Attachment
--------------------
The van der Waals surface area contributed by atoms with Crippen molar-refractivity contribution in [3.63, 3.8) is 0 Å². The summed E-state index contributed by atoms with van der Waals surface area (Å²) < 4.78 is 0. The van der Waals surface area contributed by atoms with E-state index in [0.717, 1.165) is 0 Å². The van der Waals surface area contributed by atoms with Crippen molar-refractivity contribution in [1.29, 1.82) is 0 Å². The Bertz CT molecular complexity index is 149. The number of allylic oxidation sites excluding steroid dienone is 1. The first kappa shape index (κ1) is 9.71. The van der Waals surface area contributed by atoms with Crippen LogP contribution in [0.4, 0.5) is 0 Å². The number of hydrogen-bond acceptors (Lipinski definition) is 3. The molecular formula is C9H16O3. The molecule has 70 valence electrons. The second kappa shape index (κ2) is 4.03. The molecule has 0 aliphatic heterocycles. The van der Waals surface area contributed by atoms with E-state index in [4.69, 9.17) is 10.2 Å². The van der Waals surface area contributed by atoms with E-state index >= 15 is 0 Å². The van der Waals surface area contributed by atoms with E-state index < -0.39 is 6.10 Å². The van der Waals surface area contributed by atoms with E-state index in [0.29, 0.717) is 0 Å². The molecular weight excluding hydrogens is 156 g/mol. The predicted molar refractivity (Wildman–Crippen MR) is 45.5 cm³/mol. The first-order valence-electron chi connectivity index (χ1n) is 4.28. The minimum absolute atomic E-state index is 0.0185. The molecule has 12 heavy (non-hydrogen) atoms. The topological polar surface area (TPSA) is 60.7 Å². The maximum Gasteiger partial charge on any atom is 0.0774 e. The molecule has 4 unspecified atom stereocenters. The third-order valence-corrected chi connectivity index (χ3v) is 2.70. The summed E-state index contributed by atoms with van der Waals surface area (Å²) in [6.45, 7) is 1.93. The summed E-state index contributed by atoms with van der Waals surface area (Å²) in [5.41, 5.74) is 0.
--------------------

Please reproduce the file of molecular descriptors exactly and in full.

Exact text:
The van der Waals surface area contributed by atoms with Crippen molar-refractivity contribution in [3.63, 3.8) is 0 Å². The summed E-state index contributed by atoms with van der Waals surface area (Å²) < 4.78 is 0. The van der Waals surface area contributed by atoms with E-state index in [0.717, 1.165) is 0 Å². The van der Waals surface area contributed by atoms with Crippen molar-refractivity contribution in [1.29, 1.82) is 0 Å². The Bertz CT molecular complexity index is 149. The number of allylic oxidation sites excluding steroid dienone is 1. The first kappa shape index (κ1) is 9.71. The van der Waals surface area contributed by atoms with Crippen LogP contribution in [0.4, 0.5) is 0 Å². The number of hydrogen-bond acceptors (Lipinski definition) is 3. The molecular formula is C9H16O3. The molecule has 70 valence electrons. The second kappa shape index (κ2) is 4.03. The molecule has 0 aliphatic heterocycles. The van der Waals surface area contributed by atoms with E-state index in [4.69, 9.17) is 10.2 Å². The van der Waals surface area contributed by atoms with E-state index >= 15 is 0 Å². The van der Waals surface area contributed by atoms with E-state index < -0.39 is 6.10 Å². The van der Waals surface area contributed by atoms with E-state index in [0.29, 0.717) is 0 Å². The molecular weight excluding hydrogens is 156 g/mol. The predicted molar refractivity (Wildman–Crippen MR) is 45.5 cm³/mol. The first-order valence-electron chi connectivity index (χ1n) is 4.28. The minimum absolute atomic E-state index is 0.0185. The molecule has 12 heavy (non-hydrogen) atoms. The topological polar surface area (TPSA) is 60.7 Å². The maximum Gasteiger partial charge on any atom is 0.0774 e. The molecule has 4 unspecified atom stereocenters. The third-order valence-corrected chi connectivity index (χ3v) is 2.70. The summed E-state index contributed by atoms with van der Waals surface area (Å²) in [6.45, 7) is 1.93. The summed E-state index contributed by atoms with van der Waals surface area (Å²) in [5.41, 5.74) is 0.